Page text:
Iconic Mark di Suvero Sculpture in Venice Beach Is Officially Slated for Removal

A beloved 60-foot-tall steel sculpture by Mark di Suvero will officially depart Venice Beach, California, after the artist’s Californian gallery failed to raise enough money to keep it there. wargaqq

The work, titled Declaration, has become an iconic part of the Venice Beach landscape. Weighing in at 25 tons, it is composed of I-beams that are delicately balanced against one another in V-shaped arrangements.

Declaration was initially installed more than 20 years ago, in 2001, as a loan made in tandem with a Venice Family Clinic benefit, so it was never intended to be permanently sited where it is today. But because it has been located for so long near the boardwalk, between a skate park and a police station, it has been integrated into the Venice Beach landscape.

Word that the sculpture may leave Venice Beach was first heard in 2019, when di Suvero and his gallery L.A. Louver failed multiple times to get the City of Los Angeles to acquire the piece. The two were charged with raising the funds needed to keep the work there. wargaqq

Local outlets in Venice Beach reported this week that Declaration was officially slated for removal, an exact date for which has not yet been determined. The sculpture, now worth $7 million, according to L.A. Louver director Kimberly Davis, is set to be returned to di Suvero himself.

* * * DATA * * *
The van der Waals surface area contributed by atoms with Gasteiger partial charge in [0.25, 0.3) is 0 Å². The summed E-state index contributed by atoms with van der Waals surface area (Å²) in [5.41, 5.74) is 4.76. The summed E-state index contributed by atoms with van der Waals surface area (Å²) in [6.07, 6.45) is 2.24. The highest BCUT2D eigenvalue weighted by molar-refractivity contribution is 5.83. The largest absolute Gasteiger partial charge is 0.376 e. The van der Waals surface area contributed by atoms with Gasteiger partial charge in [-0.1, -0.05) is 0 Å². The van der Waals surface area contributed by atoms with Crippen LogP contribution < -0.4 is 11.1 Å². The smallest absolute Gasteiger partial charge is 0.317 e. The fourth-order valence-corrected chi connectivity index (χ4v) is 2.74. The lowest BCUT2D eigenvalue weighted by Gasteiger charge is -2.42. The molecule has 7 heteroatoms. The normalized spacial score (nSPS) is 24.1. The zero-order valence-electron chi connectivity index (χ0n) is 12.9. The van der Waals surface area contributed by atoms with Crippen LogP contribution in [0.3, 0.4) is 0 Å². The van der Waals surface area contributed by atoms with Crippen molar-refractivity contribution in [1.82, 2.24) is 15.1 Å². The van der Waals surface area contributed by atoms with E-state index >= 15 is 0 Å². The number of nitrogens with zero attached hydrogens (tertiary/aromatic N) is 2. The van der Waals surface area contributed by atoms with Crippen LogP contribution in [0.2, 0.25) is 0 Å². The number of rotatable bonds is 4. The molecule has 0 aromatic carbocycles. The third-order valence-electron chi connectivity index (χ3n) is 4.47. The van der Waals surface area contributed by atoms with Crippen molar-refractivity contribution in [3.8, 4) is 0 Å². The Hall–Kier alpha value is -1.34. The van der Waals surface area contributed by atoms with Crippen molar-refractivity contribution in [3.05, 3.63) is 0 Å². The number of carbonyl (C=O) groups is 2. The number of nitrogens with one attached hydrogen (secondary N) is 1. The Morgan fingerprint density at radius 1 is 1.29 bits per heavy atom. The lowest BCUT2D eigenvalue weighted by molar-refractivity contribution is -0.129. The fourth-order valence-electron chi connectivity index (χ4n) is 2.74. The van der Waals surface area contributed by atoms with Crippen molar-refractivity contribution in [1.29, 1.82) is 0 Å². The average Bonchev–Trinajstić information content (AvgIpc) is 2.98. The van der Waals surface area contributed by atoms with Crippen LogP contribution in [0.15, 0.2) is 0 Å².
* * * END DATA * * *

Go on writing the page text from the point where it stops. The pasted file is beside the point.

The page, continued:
“I am honored that this sculpture has been embraced by the community of Venice for more than two decades,” di Suvero said in a statement to ARTnews. “I’m grateful that it was on view for so long—longer than ever intended—and that it contributed to the identity of this special place.”

The funding for the sculpture has routinely been a sticking point. L.A. Louver paid for it to be installed in the first place, but according to a Los Angeles City Council member quoted by the New York Times in 2019, the gallery had offered the work to the city, but the terms for the donation would’ve required as much as $4 million to be spent in the process. Even after private donors were sought, the city could not afford the work.

Per Yo! Venice!, L.A. Louver had raised less than $2 million in pledges—which is less than half of the work’s value, according to Davis. Now, the work will be disassembled and sent back in pieces to di Suvero’s studio in Petaluma, California.

Peter Goulds, founding director of L.A. Louver, said in a statement, “Even though permanent status could not be achieved in its present location, we are honored to have championed this iconic work, a Los Angeles cultural landmark and the focal point of Venice Beach and its Boardwalk. Everywhere Mark goes, he builds community, and his sculptures do the same. We are immensely proud of our long association with Mark, who is one of the greatest American sculptors of our time, and our support for this key work from his career.” wargaqq


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